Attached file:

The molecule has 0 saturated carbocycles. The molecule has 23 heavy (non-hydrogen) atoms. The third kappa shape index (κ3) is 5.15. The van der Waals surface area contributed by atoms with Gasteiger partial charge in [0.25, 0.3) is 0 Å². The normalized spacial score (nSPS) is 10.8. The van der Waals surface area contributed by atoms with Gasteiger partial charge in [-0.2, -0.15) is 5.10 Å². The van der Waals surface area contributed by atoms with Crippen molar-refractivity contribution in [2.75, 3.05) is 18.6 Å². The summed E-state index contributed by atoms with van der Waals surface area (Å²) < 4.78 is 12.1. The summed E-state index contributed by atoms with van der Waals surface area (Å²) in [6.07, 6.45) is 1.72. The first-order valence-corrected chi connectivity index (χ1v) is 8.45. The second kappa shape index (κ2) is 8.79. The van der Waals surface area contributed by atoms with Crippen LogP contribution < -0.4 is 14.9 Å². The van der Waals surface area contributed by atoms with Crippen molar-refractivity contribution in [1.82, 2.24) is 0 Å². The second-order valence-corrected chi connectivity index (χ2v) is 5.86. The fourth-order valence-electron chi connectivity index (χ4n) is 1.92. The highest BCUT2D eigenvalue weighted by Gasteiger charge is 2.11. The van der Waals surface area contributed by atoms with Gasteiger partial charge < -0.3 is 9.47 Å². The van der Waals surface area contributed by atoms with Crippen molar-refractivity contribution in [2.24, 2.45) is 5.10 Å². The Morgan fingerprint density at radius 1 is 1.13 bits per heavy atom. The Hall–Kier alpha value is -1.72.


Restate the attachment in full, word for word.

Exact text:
The molecule has 0 saturated carbocycles. The molecule has 23 heavy (non-hydrogen) atoms. The third kappa shape index (κ3) is 5.15. The van der Waals surface area contributed by atoms with Gasteiger partial charge in [0.25, 0.3) is 0 Å². The normalized spacial score (nSPS) is 10.8. The van der Waals surface area contributed by atoms with Gasteiger partial charge in [-0.2, -0.15) is 5.10 Å². The van der Waals surface area contributed by atoms with Crippen molar-refractivity contribution in [2.75, 3.05) is 18.6 Å². The summed E-state index contributed by atoms with van der Waals surface area (Å²) < 4.78 is 12.1. The summed E-state index contributed by atoms with van der Waals surface area (Å²) in [6.07, 6.45) is 1.72. The first-order valence-corrected chi connectivity index (χ1v) is 8.45. The second kappa shape index (κ2) is 8.79. The van der Waals surface area contributed by atoms with Crippen LogP contribution < -0.4 is 14.9 Å². The van der Waals surface area contributed by atoms with Crippen molar-refractivity contribution in [1.82, 2.24) is 0 Å². The second-order valence-corrected chi connectivity index (χ2v) is 5.86. The fourth-order valence-electron chi connectivity index (χ4n) is 1.92. The highest BCUT2D eigenvalue weighted by Gasteiger charge is 2.11. The van der Waals surface area contributed by atoms with Gasteiger partial charge < -0.3 is 9.47 Å². The van der Waals surface area contributed by atoms with Crippen molar-refractivity contribution in [2.24, 2.45) is 5.10 Å². The Morgan fingerprint density at radius 1 is 1.13 bits per heavy atom. The Hall–Kier alpha value is -1.72.